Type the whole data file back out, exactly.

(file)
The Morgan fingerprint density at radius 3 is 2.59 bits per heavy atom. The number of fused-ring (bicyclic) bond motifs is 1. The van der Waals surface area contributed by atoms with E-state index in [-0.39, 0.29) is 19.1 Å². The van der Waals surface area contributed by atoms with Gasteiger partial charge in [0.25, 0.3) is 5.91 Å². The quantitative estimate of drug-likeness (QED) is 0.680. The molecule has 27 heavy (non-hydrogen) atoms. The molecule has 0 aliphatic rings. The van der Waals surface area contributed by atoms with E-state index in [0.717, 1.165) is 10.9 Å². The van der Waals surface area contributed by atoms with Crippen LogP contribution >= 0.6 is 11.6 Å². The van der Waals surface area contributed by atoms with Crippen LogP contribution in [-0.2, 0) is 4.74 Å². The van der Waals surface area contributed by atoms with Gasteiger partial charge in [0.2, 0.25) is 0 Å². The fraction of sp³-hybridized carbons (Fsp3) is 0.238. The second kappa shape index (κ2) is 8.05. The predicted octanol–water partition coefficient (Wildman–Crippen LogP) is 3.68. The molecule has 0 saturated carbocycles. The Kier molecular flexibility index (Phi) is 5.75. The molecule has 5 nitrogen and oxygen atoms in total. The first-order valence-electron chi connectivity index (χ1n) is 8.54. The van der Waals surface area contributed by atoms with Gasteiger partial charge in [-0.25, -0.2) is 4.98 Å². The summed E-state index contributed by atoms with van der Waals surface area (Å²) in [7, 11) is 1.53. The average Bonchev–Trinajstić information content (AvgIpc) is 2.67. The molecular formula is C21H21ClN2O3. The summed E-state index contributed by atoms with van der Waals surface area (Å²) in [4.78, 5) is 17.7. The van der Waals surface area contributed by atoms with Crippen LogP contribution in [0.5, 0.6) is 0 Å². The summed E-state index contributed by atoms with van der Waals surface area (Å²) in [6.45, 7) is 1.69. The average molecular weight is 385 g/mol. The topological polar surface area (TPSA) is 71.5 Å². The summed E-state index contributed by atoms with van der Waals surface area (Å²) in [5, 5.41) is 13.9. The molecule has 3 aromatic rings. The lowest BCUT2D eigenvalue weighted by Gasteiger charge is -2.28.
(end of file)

The Morgan fingerprint density at radius 3 is 2.59 bits per heavy atom. The number of fused-ring (bicyclic) bond motifs is 1. The van der Waals surface area contributed by atoms with E-state index in [-0.39, 0.29) is 19.1 Å². The van der Waals surface area contributed by atoms with Gasteiger partial charge in [0.25, 0.3) is 5.91 Å². The quantitative estimate of drug-likeness (QED) is 0.680. The molecule has 27 heavy (non-hydrogen) atoms. The molecule has 0 aliphatic rings. The van der Waals surface area contributed by atoms with E-state index in [0.717, 1.165) is 10.9 Å². The van der Waals surface area contributed by atoms with Crippen LogP contribution >= 0.6 is 11.6 Å². The van der Waals surface area contributed by atoms with Crippen LogP contribution in [-0.2, 0) is 4.74 Å². The van der Waals surface area contributed by atoms with Gasteiger partial charge in [0.2, 0.25) is 0 Å². The fraction of sp³-hybridized carbons (Fsp3) is 0.238. The second kappa shape index (κ2) is 8.05. The predicted octanol–water partition coefficient (Wildman–Crippen LogP) is 3.68. The molecule has 0 saturated carbocycles. The Kier molecular flexibility index (Phi) is 5.75. The molecule has 5 nitrogen and oxygen atoms in total. The first-order valence-electron chi connectivity index (χ1n) is 8.54. The van der Waals surface area contributed by atoms with Gasteiger partial charge in [-0.25, -0.2) is 4.98 Å². The summed E-state index contributed by atoms with van der Waals surface area (Å²) in [7, 11) is 1.53. The average Bonchev–Trinajstić information content (AvgIpc) is 2.67. The molecular formula is C21H21ClN2O3. The summed E-state index contributed by atoms with van der Waals surface area (Å²) in [4.78, 5) is 17.7. The van der Waals surface area contributed by atoms with Crippen LogP contribution in [0.5, 0.6) is 0 Å². The summed E-state index contributed by atoms with van der Waals surface area (Å²) in [6.45, 7) is 1.69. The average molecular weight is 385 g/mol. The topological polar surface area (TPSA) is 71.5 Å². The summed E-state index contributed by atoms with van der Waals surface area (Å²) in [5, 5.41) is 13.9. The molecule has 3 aromatic rings. The lowest BCUT2D eigenvalue weighted by Gasteiger charge is -2.28.